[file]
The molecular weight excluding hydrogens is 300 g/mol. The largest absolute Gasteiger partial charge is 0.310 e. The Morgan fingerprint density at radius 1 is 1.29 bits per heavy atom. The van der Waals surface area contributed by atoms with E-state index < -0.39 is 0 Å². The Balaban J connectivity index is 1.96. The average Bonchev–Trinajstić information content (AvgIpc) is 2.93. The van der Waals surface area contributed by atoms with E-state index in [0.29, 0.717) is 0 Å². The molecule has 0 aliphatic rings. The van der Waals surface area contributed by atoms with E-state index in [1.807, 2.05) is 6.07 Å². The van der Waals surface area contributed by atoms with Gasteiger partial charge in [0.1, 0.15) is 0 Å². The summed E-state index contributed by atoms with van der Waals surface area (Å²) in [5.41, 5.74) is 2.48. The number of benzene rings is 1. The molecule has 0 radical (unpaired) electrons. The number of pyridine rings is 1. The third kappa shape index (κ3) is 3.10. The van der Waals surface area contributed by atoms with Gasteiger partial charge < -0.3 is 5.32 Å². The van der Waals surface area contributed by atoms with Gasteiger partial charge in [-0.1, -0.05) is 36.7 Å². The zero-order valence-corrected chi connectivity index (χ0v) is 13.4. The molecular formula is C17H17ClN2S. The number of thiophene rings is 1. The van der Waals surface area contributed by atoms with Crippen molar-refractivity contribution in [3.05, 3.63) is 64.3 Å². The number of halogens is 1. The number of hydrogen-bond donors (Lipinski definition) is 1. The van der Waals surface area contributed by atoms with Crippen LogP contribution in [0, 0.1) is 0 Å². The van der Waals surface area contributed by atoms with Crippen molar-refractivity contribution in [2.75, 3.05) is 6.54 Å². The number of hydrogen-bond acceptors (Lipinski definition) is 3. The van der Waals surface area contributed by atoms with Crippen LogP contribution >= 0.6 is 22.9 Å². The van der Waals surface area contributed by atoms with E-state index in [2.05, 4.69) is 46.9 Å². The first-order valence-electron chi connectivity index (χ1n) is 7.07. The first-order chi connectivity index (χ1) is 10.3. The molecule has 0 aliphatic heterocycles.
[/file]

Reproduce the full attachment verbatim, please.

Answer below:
The molecular weight excluding hydrogens is 300 g/mol. The largest absolute Gasteiger partial charge is 0.310 e. The Morgan fingerprint density at radius 1 is 1.29 bits per heavy atom. The van der Waals surface area contributed by atoms with E-state index < -0.39 is 0 Å². The Balaban J connectivity index is 1.96. The average Bonchev–Trinajstić information content (AvgIpc) is 2.93. The van der Waals surface area contributed by atoms with E-state index in [0.29, 0.717) is 0 Å². The molecule has 0 aliphatic rings. The van der Waals surface area contributed by atoms with E-state index in [1.807, 2.05) is 6.07 Å². The van der Waals surface area contributed by atoms with Gasteiger partial charge in [0.1, 0.15) is 0 Å². The summed E-state index contributed by atoms with van der Waals surface area (Å²) in [5.41, 5.74) is 2.48. The number of benzene rings is 1. The molecule has 0 radical (unpaired) electrons. The number of pyridine rings is 1. The third kappa shape index (κ3) is 3.10. The van der Waals surface area contributed by atoms with Gasteiger partial charge < -0.3 is 5.32 Å². The van der Waals surface area contributed by atoms with Gasteiger partial charge in [-0.1, -0.05) is 36.7 Å². The zero-order valence-corrected chi connectivity index (χ0v) is 13.4. The molecular formula is C17H17ClN2S. The number of thiophene rings is 1. The van der Waals surface area contributed by atoms with Crippen molar-refractivity contribution in [3.05, 3.63) is 64.3 Å². The number of halogens is 1. The number of hydrogen-bond donors (Lipinski definition) is 1. The van der Waals surface area contributed by atoms with Crippen LogP contribution in [0, 0.1) is 0 Å². The van der Waals surface area contributed by atoms with Crippen molar-refractivity contribution in [2.75, 3.05) is 6.54 Å². The number of hydrogen-bond acceptors (Lipinski definition) is 3. The van der Waals surface area contributed by atoms with Crippen LogP contribution >= 0.6 is 22.9 Å². The van der Waals surface area contributed by atoms with E-state index in [2.05, 4.69) is 46.9 Å². The first-order valence-electron chi connectivity index (χ1n) is 7.07. The first-order chi connectivity index (χ1) is 10.3. The molecule has 0 aliphatic heterocycles.